Perhaps best known for her lead role opposite Marilyn Monroe in the classic musical comedy Gentlemen Prefer Blondes (1953), Jane Russell made her Hollywood debut a decade earlier—in a film that proved so scandalous it took some two years to pass the censors.
The movie in question was The Outlaw, a classical western melodrama telling the story of a fictional encounter between Pat Garrett, Doc Holliday, and Billy the Kid. Russell played Rio McDonald, a sexy femme fatale intent on avenging her murdered brother. Directed by Howard Hughes, the movie finished shooting in 1941 but was found to breach Hollywood’s increasingly strict decency rules ahead of its release.
One of the chief problems with the movie, the censors decreed, was that the characters were seen to “sin on film” without also being seen to be adequately punished; but an even greater problem concerned Russell’s anatomy. Hughes had wanted to make the most of curvaceous female lead, and so had designed a specialized brassiere for her to wear on screen to emphasize her figure. An illustration of one of the movie’s most provocative scenes used in the movie’s promotional material—in which Russell was shown lying on a bed of hay, with her shirt daringly pulled down over one shoulder—likewise fell afoul of the censors. Faced with a catalog of problems, 20th Century Fox promptly pulled the release of the film. Hughes stood to personally lose hundreds of thousands of dollars as a result.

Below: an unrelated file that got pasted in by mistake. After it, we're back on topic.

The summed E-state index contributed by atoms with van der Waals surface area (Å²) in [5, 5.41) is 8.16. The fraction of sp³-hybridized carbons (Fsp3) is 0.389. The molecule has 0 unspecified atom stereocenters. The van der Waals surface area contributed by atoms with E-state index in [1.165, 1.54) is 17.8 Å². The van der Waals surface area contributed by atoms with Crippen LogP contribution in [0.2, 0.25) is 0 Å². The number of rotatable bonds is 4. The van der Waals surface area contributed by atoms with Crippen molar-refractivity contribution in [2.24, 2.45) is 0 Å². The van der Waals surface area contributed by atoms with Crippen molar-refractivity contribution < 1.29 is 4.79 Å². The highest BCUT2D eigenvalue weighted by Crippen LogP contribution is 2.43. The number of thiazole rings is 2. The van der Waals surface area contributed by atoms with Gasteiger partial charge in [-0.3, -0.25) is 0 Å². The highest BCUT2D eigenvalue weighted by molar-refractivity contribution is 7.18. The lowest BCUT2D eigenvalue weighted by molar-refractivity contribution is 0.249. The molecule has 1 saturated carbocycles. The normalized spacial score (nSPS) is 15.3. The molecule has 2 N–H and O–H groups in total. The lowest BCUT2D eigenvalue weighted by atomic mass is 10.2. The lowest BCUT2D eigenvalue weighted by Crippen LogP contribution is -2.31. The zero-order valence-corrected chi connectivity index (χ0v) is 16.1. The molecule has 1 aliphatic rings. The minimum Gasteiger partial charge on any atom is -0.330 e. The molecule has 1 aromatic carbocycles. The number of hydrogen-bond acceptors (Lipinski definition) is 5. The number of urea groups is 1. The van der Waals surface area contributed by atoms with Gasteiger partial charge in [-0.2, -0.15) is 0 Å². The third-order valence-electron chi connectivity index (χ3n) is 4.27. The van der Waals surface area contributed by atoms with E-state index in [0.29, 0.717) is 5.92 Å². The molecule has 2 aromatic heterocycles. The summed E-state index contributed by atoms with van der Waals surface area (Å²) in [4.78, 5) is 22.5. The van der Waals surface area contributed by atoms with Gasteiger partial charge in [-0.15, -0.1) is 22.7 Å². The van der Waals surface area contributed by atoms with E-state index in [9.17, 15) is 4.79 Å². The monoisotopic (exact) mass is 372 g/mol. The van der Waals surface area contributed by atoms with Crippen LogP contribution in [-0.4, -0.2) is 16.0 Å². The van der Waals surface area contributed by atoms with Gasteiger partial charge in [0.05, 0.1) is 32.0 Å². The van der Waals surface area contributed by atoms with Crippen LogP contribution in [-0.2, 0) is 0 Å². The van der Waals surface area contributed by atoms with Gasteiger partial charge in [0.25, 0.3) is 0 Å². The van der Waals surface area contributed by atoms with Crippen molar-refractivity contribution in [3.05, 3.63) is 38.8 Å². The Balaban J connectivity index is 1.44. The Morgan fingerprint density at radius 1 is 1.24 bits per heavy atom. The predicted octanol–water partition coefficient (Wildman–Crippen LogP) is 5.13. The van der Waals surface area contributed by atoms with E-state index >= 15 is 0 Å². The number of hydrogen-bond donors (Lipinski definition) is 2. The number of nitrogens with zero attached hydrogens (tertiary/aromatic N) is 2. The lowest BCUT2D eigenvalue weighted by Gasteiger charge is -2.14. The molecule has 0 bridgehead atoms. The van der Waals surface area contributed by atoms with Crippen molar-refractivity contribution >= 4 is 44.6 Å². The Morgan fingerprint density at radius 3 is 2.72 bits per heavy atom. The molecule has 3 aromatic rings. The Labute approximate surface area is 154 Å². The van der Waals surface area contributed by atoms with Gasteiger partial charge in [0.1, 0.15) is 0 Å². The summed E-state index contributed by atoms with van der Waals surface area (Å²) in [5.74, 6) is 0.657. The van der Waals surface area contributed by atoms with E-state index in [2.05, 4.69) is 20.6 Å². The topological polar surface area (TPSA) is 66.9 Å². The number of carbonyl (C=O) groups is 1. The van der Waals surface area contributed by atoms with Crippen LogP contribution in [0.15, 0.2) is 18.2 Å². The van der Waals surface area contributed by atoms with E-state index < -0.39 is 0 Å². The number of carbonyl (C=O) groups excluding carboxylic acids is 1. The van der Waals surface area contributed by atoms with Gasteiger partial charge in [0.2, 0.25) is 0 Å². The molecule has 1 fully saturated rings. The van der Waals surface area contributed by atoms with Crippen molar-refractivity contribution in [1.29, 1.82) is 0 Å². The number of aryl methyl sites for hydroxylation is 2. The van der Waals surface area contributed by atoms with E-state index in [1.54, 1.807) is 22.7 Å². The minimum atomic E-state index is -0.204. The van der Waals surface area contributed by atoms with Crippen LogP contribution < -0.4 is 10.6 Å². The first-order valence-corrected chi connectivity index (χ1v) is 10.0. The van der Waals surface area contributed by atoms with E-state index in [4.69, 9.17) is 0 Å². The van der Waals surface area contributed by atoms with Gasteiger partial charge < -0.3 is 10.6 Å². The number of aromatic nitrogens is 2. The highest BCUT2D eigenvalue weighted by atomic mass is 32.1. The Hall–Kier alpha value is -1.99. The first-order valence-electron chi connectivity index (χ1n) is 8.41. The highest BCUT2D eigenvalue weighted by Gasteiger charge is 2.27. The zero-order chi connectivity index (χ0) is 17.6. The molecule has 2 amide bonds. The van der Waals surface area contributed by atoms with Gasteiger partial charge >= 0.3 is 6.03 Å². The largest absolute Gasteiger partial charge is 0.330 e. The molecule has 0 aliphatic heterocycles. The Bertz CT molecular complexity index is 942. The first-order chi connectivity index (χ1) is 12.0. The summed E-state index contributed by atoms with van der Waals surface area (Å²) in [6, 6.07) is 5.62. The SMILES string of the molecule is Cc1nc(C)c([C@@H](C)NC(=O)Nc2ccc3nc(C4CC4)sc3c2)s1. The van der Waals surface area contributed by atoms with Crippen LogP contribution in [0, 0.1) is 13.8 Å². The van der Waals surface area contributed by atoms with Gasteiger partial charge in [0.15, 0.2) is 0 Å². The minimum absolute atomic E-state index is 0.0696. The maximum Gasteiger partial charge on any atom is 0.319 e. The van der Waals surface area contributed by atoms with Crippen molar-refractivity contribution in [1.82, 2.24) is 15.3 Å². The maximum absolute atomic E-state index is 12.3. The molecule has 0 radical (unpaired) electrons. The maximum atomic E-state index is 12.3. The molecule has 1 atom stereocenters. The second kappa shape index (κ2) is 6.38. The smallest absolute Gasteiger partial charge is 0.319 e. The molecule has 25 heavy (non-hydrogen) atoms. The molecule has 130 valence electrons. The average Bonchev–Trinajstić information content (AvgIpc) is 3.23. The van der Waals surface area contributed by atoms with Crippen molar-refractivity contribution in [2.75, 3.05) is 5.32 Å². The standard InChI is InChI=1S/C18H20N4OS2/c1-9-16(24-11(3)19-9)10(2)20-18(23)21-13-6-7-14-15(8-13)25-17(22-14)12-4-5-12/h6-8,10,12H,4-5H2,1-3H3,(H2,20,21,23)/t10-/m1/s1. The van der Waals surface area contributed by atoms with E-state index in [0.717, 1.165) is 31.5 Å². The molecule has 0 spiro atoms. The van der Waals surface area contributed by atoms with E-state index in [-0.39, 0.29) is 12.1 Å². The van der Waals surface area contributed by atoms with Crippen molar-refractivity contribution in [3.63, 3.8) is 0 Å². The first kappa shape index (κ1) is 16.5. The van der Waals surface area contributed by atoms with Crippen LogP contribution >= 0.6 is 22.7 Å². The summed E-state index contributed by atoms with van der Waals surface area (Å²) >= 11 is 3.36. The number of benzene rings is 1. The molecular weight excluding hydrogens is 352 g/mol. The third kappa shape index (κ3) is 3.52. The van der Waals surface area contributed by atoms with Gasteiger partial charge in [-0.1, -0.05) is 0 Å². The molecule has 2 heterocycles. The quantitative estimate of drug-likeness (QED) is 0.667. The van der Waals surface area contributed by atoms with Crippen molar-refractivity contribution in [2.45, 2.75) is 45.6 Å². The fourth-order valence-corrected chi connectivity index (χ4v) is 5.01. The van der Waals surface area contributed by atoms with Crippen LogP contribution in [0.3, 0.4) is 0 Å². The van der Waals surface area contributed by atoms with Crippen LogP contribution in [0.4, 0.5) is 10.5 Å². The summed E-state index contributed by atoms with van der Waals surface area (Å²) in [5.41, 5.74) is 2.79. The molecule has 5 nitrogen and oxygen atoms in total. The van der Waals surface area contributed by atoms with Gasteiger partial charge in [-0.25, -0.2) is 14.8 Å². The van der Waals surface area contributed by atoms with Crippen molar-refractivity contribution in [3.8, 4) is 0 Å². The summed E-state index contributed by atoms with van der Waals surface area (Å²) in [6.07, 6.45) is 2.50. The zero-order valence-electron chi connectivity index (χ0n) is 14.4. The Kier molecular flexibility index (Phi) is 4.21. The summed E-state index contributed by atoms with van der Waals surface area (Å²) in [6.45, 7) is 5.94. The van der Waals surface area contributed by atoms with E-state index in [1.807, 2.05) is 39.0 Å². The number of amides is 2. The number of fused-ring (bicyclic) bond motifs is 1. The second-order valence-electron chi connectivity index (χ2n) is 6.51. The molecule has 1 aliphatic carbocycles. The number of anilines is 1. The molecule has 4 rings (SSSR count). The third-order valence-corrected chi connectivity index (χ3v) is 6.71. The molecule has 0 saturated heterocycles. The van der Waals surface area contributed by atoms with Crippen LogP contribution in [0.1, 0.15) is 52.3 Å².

Rather than sit back and see the film indefinitely shelved, however, Hughes decided to buy into The Outlaw’s scandalous reputation. Anonymously, he and his team began telephoning women’s groups, church ministries, and countless other conservative organizations all across America, informing them that Hollywood was gearing up to release a shockingly provocative film. Protests were promptly sparked all across the country and the resulting controversy created enough buzz to secure The Outlaw release to theaters for a single week in 1943, before it was pulled down due to its violations of the Production Code.
Having the film taken down one week after its release only served to prolong the buzz surrounding the movie, and by the time it was finally passed by the censors and achieved a full release—some five years after it was completed, in 1946—the movie netted an impressive $3 million at the box office.